This sixth report in BCEC’s Focus on the States series looks at the changing nature of employment, the quality of work, and considers the role of technology in the jobs of the future. The report also sheds light on patterns of employment and hours worked across industry sectors, and brings empirical evidence to bear on the extent to which our work patterns are likely to evolve into the future.
The report highlights the critical imperative to ensure that workers – particularly lowskilled men – can access retraining and education opportunities that smooth their transition to new, higher skilled jobs, or into other forms of employment.
The share of robots to employees in Australia has tripled in the last 20 years, but still lags substantially behind the US and Europe. This suggests that Australian businesses have the capacity for a significant expansion of automation to take on tasks currently delivered by people. Estimates suggesting that up to 4 in 10 jobs are likely to be ‘eliminated’ or replaced by automation are overstated. The report also considers the important role for education and training in preparing for tomorrow’s world of work, and in capitalising on the benefits of increased automation and artificial intelligence (AI).
In moving towards the labour market of the future, there will inevitably be a transformation in the nature of work, and the workplace. We can expect ‘traditional’ jobs and workplace orthodoxies to give way to new ways of working, and modes of employment. People are likely to change jobs more regularly in the future, to work fewer hours, or to hold more than a single job at any point in their working career.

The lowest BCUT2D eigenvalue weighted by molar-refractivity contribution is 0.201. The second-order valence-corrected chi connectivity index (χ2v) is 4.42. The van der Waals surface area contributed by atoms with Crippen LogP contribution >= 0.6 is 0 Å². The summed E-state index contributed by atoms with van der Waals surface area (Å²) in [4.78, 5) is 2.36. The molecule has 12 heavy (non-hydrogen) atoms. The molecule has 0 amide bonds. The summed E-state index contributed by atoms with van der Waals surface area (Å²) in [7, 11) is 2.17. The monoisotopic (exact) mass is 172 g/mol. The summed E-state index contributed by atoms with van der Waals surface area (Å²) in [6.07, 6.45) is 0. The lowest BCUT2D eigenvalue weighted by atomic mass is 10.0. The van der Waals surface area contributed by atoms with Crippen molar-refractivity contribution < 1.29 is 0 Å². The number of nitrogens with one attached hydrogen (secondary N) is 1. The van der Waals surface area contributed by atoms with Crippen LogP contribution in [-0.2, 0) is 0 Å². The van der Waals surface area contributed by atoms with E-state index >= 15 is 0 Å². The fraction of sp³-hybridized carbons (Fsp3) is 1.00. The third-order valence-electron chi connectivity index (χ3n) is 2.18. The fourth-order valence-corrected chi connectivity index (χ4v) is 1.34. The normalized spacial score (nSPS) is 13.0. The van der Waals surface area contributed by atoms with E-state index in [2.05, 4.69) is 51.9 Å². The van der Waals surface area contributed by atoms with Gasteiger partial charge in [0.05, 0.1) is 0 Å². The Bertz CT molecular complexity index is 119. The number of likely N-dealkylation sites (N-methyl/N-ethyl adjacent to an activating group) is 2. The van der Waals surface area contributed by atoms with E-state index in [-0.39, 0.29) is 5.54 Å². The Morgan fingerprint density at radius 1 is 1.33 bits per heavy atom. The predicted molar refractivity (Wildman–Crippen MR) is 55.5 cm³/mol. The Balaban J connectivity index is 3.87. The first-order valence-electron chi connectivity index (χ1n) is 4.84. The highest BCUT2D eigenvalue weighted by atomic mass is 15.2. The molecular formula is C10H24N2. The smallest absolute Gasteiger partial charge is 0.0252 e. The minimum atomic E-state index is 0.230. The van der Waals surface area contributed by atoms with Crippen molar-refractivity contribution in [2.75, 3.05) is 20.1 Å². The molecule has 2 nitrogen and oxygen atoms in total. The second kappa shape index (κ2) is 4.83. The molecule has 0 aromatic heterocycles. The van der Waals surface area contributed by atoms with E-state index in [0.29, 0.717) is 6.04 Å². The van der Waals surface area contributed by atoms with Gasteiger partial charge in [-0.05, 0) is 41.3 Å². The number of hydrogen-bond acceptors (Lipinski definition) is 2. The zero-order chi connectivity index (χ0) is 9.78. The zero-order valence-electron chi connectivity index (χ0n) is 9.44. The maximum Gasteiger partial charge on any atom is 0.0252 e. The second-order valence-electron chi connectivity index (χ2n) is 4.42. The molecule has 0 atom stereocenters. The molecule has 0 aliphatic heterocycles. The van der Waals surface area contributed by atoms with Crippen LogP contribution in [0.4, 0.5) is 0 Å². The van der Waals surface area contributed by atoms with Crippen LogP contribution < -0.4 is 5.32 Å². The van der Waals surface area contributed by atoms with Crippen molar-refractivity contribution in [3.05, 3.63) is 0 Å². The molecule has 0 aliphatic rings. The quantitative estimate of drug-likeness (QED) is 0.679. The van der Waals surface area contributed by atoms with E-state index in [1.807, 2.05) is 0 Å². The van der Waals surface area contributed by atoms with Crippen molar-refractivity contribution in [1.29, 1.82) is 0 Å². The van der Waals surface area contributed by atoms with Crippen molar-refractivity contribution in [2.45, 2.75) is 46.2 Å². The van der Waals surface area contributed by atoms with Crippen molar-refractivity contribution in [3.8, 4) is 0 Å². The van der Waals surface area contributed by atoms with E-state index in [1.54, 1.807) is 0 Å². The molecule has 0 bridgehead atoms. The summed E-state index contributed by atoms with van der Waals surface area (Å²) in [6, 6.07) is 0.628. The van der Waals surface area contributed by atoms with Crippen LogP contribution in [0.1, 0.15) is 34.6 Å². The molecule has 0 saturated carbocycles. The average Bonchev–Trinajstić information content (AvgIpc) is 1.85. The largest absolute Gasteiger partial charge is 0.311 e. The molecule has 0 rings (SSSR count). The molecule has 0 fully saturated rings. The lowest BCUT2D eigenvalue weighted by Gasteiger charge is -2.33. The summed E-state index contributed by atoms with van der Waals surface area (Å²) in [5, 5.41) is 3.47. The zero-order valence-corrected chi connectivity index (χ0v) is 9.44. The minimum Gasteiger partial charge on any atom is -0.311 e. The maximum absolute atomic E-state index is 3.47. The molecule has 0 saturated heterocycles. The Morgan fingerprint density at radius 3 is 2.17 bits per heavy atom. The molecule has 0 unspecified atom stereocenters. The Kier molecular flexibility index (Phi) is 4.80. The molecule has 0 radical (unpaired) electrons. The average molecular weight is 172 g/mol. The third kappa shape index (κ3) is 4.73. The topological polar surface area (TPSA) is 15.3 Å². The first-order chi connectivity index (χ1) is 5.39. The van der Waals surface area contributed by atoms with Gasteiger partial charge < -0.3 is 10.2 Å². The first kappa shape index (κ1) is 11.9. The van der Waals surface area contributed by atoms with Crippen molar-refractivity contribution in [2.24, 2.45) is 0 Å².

But the workplace of the future, and the opportunities it affords to businesses and society, comes with responsibilities and risks. One of the greatest challenges in preparing for the future of work is to ensure that no one is left behind. The report finds that job insecurity has risen in recent years, more so among men. Men are also working fewer hours, and real growth in hourly pay has stalled since 2014, particularly among labourers, and machinery operators and drivers.
Freelancers and independent contractors generally don’t benefit from the employment protections afforded to permanent or fixed-term employees. As a freelancer, if you’re sick, you don’t earn. And freelancers or own-account workers bear the full responsibility - and cost - of saving for retirement.
Our report develops a unique index of precarious employment for Australia, combining indicators of job insecurity, employment conditions, irregularity of employment and lack of control of work-life balance. We find that precarious employment has increased for both genders since 2009, but more rapidly for men than women.
The services sector continues to grow as a major player in Australia’s future of work, something that is reflected in an exceptional growth in higher education enrolments in fields of health, medical sciences and education.